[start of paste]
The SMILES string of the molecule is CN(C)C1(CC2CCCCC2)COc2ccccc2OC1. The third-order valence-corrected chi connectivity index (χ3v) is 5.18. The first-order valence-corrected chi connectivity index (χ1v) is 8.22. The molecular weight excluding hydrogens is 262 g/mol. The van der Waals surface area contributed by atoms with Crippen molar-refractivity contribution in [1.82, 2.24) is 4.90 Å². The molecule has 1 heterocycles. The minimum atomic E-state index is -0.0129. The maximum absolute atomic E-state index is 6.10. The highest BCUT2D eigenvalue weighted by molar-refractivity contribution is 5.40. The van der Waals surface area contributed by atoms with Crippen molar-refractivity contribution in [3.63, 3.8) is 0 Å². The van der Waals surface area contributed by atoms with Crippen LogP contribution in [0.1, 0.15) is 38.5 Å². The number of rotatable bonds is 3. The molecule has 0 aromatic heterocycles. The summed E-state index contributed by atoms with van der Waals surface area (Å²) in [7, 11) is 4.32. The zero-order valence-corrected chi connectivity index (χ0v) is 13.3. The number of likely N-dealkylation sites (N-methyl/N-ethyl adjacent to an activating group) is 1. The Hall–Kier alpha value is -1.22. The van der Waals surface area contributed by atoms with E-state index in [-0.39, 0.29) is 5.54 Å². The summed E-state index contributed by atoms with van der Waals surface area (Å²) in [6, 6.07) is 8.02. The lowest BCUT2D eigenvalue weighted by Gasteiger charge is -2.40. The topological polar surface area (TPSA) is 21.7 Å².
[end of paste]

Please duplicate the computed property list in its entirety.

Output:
The SMILES string of the molecule is CN(C)C1(CC2CCCCC2)COc2ccccc2OC1. The third-order valence-corrected chi connectivity index (χ3v) is 5.18. The first-order valence-corrected chi connectivity index (χ1v) is 8.22. The molecular weight excluding hydrogens is 262 g/mol. The van der Waals surface area contributed by atoms with Crippen molar-refractivity contribution in [1.82, 2.24) is 4.90 Å². The molecule has 1 heterocycles. The minimum atomic E-state index is -0.0129. The maximum absolute atomic E-state index is 6.10. The highest BCUT2D eigenvalue weighted by molar-refractivity contribution is 5.40. The van der Waals surface area contributed by atoms with Crippen molar-refractivity contribution in [3.63, 3.8) is 0 Å². The van der Waals surface area contributed by atoms with Crippen LogP contribution in [0.1, 0.15) is 38.5 Å². The number of rotatable bonds is 3. The molecule has 0 aromatic heterocycles. The summed E-state index contributed by atoms with van der Waals surface area (Å²) in [7, 11) is 4.32. The zero-order valence-corrected chi connectivity index (χ0v) is 13.3. The number of likely N-dealkylation sites (N-methyl/N-ethyl adjacent to an activating group) is 1. The Hall–Kier alpha value is -1.22. The van der Waals surface area contributed by atoms with E-state index in [-0.39, 0.29) is 5.54 Å². The summed E-state index contributed by atoms with van der Waals surface area (Å²) in [6, 6.07) is 8.02. The lowest BCUT2D eigenvalue weighted by Gasteiger charge is -2.40. The topological polar surface area (TPSA) is 21.7 Å².